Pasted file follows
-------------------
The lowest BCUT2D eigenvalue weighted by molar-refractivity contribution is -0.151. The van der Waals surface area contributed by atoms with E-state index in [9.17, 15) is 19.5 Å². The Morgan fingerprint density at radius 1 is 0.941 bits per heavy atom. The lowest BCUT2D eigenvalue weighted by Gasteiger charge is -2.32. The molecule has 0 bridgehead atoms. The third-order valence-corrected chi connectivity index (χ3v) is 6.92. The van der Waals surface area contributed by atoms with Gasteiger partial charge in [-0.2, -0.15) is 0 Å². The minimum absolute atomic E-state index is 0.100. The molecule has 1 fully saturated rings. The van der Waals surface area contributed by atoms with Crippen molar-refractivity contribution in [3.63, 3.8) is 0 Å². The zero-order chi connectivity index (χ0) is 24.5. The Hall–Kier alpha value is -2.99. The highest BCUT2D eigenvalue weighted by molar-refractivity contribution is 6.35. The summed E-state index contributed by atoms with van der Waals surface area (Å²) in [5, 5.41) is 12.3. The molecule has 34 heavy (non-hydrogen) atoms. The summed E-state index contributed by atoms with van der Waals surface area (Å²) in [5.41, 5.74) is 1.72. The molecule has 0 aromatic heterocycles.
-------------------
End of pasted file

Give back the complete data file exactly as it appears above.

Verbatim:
The lowest BCUT2D eigenvalue weighted by molar-refractivity contribution is -0.151. The van der Waals surface area contributed by atoms with E-state index in [9.17, 15) is 19.5 Å². The Morgan fingerprint density at radius 1 is 0.941 bits per heavy atom. The lowest BCUT2D eigenvalue weighted by Gasteiger charge is -2.32. The molecule has 0 bridgehead atoms. The third-order valence-corrected chi connectivity index (χ3v) is 6.92. The van der Waals surface area contributed by atoms with Gasteiger partial charge in [-0.2, -0.15) is 0 Å². The minimum absolute atomic E-state index is 0.100. The molecule has 1 fully saturated rings. The van der Waals surface area contributed by atoms with Crippen molar-refractivity contribution in [3.63, 3.8) is 0 Å². The zero-order chi connectivity index (χ0) is 24.5. The Hall–Kier alpha value is -2.99. The highest BCUT2D eigenvalue weighted by molar-refractivity contribution is 6.35. The summed E-state index contributed by atoms with van der Waals surface area (Å²) in [5, 5.41) is 12.3. The molecule has 34 heavy (non-hydrogen) atoms. The summed E-state index contributed by atoms with van der Waals surface area (Å²) in [5.41, 5.74) is 1.72. The molecule has 0 aromatic heterocycles.